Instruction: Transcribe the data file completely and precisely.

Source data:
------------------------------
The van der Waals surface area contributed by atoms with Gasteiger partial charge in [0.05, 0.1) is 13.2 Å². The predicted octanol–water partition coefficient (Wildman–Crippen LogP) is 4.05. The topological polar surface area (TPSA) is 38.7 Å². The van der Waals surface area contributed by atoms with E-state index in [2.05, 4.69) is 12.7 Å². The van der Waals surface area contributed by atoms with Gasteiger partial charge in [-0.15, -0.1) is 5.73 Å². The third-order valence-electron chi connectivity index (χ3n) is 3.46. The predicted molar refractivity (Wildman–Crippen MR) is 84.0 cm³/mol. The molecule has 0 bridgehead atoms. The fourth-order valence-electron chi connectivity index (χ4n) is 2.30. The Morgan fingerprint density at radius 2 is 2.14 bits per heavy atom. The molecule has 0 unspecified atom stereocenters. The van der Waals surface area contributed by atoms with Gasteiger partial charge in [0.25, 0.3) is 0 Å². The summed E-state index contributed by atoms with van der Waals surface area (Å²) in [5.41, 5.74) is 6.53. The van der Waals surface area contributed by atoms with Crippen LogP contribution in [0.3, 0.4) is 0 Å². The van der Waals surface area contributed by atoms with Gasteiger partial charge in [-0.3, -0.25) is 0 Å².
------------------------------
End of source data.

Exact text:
The van der Waals surface area contributed by atoms with Gasteiger partial charge in [0.05, 0.1) is 13.2 Å². The predicted octanol–water partition coefficient (Wildman–Crippen LogP) is 4.05. The topological polar surface area (TPSA) is 38.7 Å². The van der Waals surface area contributed by atoms with E-state index in [2.05, 4.69) is 12.7 Å². The van der Waals surface area contributed by atoms with Gasteiger partial charge in [-0.15, -0.1) is 5.73 Å². The third-order valence-electron chi connectivity index (χ3n) is 3.46. The predicted molar refractivity (Wildman–Crippen MR) is 84.0 cm³/mol. The molecule has 0 bridgehead atoms. The fourth-order valence-electron chi connectivity index (χ4n) is 2.30. The Morgan fingerprint density at radius 2 is 2.14 bits per heavy atom. The molecule has 0 unspecified atom stereocenters. The van der Waals surface area contributed by atoms with Gasteiger partial charge in [0.25, 0.3) is 0 Å². The summed E-state index contributed by atoms with van der Waals surface area (Å²) in [5.41, 5.74) is 6.53. The van der Waals surface area contributed by atoms with Crippen LogP contribution in [0.3, 0.4) is 0 Å². The van der Waals surface area contributed by atoms with Gasteiger partial charge in [-0.3, -0.25) is 0 Å².